The tots were left behind – including me - some naked, and some with snots and morning glories in their eyes; some with mud and soil on their bodies. But we rarely got sick. We have developed significant immunity against certain diseases. We were too young to work, so we took care of ourselves and eat whatever was left by the elders.

But wait, we’re going off topic. So, the houses were unlocked. We opened the door and freely entered. Valuable items were left lying around and no one ever coveted or stole someone else’s property.

Of course, there’s no such Utopia anywhere, so there was one man who was tempted to steal a goat. Yes, a goat; animals were very valuable then. The entire village witnessed his ‘trial’ with the village leader resolving the issue. He never repeated his misdeed again.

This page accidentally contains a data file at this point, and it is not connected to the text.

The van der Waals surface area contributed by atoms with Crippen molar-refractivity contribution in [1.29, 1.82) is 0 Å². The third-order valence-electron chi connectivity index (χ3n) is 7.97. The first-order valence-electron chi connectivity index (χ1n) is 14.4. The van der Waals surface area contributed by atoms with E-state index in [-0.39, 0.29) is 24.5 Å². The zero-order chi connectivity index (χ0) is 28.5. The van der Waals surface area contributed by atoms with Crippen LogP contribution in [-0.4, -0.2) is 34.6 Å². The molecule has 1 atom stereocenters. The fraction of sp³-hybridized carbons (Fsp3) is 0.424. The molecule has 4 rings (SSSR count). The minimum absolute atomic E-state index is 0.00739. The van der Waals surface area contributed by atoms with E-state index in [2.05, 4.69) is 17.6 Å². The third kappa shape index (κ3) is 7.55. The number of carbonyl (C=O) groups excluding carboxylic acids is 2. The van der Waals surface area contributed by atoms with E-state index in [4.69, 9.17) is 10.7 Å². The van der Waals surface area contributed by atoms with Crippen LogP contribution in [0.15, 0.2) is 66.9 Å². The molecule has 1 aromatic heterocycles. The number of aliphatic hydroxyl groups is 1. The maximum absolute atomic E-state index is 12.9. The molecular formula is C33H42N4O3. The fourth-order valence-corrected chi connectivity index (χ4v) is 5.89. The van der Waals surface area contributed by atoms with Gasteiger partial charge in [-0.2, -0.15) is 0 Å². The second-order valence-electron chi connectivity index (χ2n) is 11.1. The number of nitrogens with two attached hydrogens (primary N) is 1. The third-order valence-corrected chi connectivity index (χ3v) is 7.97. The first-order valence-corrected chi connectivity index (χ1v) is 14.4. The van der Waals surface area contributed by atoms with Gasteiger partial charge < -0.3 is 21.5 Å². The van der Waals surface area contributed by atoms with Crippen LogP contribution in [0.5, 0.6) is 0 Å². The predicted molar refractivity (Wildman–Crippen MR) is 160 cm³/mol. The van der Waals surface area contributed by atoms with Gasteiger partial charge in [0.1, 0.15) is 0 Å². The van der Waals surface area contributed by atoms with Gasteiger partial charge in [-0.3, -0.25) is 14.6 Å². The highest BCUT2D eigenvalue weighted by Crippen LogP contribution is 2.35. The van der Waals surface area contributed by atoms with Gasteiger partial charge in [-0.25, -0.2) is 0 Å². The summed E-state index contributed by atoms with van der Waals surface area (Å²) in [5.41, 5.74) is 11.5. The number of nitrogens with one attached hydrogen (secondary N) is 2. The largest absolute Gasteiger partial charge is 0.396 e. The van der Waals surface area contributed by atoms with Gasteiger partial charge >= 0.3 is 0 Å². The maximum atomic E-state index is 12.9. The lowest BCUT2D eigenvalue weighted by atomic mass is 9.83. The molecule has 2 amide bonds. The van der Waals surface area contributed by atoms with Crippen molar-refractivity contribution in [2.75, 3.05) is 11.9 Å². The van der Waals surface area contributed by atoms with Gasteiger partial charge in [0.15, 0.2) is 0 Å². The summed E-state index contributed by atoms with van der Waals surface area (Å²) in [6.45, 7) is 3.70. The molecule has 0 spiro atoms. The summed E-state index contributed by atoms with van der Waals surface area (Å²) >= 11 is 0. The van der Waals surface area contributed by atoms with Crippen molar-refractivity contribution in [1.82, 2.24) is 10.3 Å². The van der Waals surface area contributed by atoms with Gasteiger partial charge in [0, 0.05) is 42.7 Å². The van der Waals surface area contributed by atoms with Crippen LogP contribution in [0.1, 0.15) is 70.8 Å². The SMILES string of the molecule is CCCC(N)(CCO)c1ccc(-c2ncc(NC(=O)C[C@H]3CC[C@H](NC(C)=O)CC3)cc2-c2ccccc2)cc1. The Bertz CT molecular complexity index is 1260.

2.    Marriages were not documented on paper

During marriages, a ‘taddok’ (playing of gongs) was rendered by various groups. Then a pig or carabao was slaughtered for food. “Basi” (wine) was shared and the merriment continued up to the wee hours of dawn.

Big bonfires were built at the center of the plaza and girls and boys sang the “salidummay’, while flirting with one another. The old men and women talked among themselves, recalling phenomenal events in the village. There were many weird and strange encounters with supernatural beings and ghosts.

The couple then would live as husband and wife, without proper documentation of their marriage. I guess this doesn’t apply nowadays. One has to possess a paper stating that she is legally married to Mr. so and so.

Nevertheless, I’m attempting to show you how it was in the olden days. Those marriage vows were lasting. Couples stayed together through thick and thin. They resolved any misunderstanding and remained true to their oral vows. That was how honest people were.

3.    Verbal agreements are honored

You don’t need a paper and a signature to legalize agreements. You simply state your agreements verbally and it was sealed permanently. The folk honored them and never questioned their legality.